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Glucose Monitoring

What Is Continuous Glucose Monitoring (CGM)?

img-procgmWith Continuous Glucose Monitoring (CGM), you get a more complete picture of your glucose levels, which can lead to better treatment decisions and better glucose control.

Without diabetes, your body tracks glucose levels all day and night to ensure the right amount of insulin is released at the right time. To successfully manage diabetes, a monitoring system is needed to consistently check your glucose levels.

The most common glucose monitoring solutions are blood glucose meters and continuous glucose monitoring (CGM) systems.

How Does CGM Work?

CGM is a way to measure glucose levels in real-time throughout the day and night. A tiny electrode called a glucose sensor is inserted under the skin to measure glucose levels in tissue fluid. It is connected to a transmitter that sends the information via wireless radio frequency to a monitoring and display device. The device can detect and notify you if your glucose is reach a high or low limit.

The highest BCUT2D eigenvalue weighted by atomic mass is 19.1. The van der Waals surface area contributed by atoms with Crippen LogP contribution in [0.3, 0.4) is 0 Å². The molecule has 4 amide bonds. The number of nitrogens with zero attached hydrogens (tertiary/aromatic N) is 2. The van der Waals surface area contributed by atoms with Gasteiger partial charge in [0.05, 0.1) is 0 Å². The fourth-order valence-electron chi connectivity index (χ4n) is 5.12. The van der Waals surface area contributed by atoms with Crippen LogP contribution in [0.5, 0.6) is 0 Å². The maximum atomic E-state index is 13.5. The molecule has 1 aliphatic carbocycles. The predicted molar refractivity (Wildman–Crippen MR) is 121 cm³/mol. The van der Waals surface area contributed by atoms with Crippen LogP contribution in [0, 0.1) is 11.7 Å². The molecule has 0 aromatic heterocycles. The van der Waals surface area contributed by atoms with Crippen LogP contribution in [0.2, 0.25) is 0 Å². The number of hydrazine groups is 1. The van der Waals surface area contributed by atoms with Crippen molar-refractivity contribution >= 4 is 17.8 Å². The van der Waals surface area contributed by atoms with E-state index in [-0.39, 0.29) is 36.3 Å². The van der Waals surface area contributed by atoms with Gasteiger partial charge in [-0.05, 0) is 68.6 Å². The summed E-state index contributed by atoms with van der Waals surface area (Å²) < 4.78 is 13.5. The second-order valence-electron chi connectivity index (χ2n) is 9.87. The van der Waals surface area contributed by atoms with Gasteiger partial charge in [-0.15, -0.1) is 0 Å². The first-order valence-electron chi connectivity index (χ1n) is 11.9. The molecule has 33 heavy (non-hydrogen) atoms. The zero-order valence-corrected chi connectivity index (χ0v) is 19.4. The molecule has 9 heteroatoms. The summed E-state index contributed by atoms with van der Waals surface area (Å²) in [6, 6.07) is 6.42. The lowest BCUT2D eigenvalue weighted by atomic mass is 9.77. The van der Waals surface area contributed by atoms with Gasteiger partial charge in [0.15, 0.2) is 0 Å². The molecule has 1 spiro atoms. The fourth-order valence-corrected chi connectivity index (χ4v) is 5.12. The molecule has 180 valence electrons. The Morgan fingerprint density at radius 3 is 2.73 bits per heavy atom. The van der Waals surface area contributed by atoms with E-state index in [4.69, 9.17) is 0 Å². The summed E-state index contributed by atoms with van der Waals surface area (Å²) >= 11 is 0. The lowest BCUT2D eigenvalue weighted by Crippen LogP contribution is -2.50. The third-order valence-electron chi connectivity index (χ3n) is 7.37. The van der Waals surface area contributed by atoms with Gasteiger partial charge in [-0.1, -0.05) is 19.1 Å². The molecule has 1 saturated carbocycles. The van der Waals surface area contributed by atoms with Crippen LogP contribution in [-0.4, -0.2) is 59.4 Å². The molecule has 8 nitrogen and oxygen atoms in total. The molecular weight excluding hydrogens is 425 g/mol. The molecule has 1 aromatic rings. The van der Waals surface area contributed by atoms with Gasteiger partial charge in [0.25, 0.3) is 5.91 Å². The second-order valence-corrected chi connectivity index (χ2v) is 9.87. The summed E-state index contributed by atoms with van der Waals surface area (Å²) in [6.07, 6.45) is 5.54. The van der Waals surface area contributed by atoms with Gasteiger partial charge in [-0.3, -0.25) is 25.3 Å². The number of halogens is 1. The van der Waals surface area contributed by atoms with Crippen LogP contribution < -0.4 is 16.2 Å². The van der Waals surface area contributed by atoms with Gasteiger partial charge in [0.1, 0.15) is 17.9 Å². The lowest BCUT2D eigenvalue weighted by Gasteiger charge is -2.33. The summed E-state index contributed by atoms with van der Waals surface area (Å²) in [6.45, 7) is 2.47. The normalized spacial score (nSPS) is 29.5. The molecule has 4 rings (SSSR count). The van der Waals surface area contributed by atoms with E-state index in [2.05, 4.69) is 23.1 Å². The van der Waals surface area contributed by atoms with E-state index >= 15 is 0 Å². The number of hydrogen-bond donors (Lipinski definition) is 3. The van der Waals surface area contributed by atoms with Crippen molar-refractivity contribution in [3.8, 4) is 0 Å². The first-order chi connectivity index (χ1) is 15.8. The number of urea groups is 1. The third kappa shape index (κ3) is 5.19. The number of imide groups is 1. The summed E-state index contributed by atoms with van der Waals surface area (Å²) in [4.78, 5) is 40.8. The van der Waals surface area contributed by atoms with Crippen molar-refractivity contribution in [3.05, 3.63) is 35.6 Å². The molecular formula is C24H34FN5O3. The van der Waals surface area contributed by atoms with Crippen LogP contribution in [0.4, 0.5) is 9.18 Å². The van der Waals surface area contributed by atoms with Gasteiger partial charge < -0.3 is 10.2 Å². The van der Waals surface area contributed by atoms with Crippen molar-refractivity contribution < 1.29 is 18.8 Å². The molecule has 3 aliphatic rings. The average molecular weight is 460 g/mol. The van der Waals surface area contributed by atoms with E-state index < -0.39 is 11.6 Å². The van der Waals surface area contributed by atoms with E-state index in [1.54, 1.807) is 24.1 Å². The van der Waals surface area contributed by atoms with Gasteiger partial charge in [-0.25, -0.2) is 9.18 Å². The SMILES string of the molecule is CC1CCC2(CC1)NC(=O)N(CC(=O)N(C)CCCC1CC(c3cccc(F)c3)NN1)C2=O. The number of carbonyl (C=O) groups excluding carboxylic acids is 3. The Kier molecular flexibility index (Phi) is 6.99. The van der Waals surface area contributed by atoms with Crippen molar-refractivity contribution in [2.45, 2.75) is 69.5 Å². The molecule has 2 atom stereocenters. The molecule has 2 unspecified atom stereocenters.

Does CGM Replace Fingersticks?

It is recommended that you calibrate CGM systems with fingersticks 3–4 times per day for optimal glucose sensor accuracy. CGM does require at least 1 fingerstick blood glucose reading every 12 hours to calibrate the CGM sensor1